NEW YORK (Real Money) -- That didn't take long. I am talking about clocking the speed between the point when the market started dropping and when the instant analysis came to state that the market run is now over -- that it is not too late to sell in May, and that the action in bonds was right, and that equities are toast.
The bull assassination was done so swiftly, and with such precision-like accuracy, that I thought the bears must have hired a professional hit man. There was no way they could have emerged that quickly by themselves after that huge up-streak and a triumphant run at new highs.
No one ever seems to conclude something far more benign -- something like, "The market has had a good run, that was terrific, but now we need more information in order for it to go higher." What's the matter with that bit of sanity? Or how about something like this? "You know there's plenty of good to buy if the bonds are right, or if interest rates are headed even lower."
Or maybe, "This bond market can self-correct. We will get to a point where sellers come in or mortgage rates come down and home inventory builds."
No, all we got were deep pronouncements that it is over. Stick a fork into it. Or, "This market scares me" -- something all binary and frightening that can be taken back 3% down from here as if it had never been said.
I am not being so blithe as to say, "I want the other side of the trade." Throughout this period, though, the algorithms, or algos -- short for funds where they let the machines think for them -- overreact to the same pieces of data. They probably don't mean to overreact, but the death of interest in stocks in general -- particularly from the one-time bedrock retail investor -- accentuates every move.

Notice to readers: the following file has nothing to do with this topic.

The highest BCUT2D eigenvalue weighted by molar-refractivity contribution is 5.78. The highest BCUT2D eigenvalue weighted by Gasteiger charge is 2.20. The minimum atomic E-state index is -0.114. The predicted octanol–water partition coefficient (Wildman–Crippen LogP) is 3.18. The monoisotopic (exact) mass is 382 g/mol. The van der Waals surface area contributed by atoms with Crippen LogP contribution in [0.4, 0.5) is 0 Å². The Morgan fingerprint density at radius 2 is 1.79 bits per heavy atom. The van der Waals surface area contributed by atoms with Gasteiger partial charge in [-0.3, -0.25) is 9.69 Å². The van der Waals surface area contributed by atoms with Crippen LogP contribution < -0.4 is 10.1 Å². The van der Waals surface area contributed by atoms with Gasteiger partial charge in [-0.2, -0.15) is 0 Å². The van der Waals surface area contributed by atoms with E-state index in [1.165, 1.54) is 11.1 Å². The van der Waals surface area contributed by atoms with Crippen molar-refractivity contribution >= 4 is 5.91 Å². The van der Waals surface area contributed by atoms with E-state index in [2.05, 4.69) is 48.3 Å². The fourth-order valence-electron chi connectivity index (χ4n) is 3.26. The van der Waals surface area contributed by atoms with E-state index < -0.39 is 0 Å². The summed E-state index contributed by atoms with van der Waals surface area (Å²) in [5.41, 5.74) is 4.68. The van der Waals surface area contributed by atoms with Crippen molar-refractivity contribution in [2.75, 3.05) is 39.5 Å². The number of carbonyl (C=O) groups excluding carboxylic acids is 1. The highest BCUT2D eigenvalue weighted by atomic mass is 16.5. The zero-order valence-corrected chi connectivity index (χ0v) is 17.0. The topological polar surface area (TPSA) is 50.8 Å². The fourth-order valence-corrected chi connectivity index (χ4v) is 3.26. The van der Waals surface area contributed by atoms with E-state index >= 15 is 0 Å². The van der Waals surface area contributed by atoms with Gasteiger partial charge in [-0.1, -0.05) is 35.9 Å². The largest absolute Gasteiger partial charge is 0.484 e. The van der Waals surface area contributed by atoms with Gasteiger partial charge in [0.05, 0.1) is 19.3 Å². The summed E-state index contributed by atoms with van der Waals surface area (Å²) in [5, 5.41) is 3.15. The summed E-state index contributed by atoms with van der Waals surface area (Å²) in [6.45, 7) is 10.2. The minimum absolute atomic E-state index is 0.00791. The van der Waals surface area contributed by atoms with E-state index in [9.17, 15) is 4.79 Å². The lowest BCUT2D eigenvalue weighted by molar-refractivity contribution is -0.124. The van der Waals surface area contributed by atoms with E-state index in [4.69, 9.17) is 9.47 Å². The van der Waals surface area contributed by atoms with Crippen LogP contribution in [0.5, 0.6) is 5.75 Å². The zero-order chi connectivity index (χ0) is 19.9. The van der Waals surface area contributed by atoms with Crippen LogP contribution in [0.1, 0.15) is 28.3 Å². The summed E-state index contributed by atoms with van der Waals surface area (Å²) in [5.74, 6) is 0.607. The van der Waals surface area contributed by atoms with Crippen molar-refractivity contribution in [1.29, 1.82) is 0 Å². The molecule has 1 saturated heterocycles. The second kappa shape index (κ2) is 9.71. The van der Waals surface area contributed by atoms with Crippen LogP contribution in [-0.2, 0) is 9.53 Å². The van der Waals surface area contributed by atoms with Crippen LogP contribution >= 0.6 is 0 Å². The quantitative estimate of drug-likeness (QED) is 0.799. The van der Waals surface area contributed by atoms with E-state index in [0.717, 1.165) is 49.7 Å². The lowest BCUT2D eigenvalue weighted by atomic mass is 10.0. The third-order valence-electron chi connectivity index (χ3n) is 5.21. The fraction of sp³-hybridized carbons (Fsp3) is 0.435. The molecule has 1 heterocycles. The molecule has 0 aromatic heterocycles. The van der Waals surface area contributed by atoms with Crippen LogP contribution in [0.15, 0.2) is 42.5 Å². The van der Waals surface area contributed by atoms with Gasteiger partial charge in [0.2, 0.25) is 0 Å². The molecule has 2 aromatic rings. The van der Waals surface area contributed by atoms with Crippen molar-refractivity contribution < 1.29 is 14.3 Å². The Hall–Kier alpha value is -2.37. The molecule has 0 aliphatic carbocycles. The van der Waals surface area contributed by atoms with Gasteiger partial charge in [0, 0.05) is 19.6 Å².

Suffice it to say that it wasn't always like this. Comments like, "The market needs a rest," or, "We need more data," used to be standard and, yes, rational fare.
Not anymore. I am strapping myself in for today's jeremiads based on "no growth with inflation," the tapped-out consumer, escalating tensions, tepid demand, shrinking net interest margin, lack of government stimulus and then the usual litany of failed policies of the Democrats.
Round up the usual bearish suspects. Shocking.
Action Alerts PLUS, which Cramer co-manages as a charitable trust, had no positions in stocks mentioned.
Editor's Note: This article was originally published at 6:16 a.m. EST on Real Money on May 15.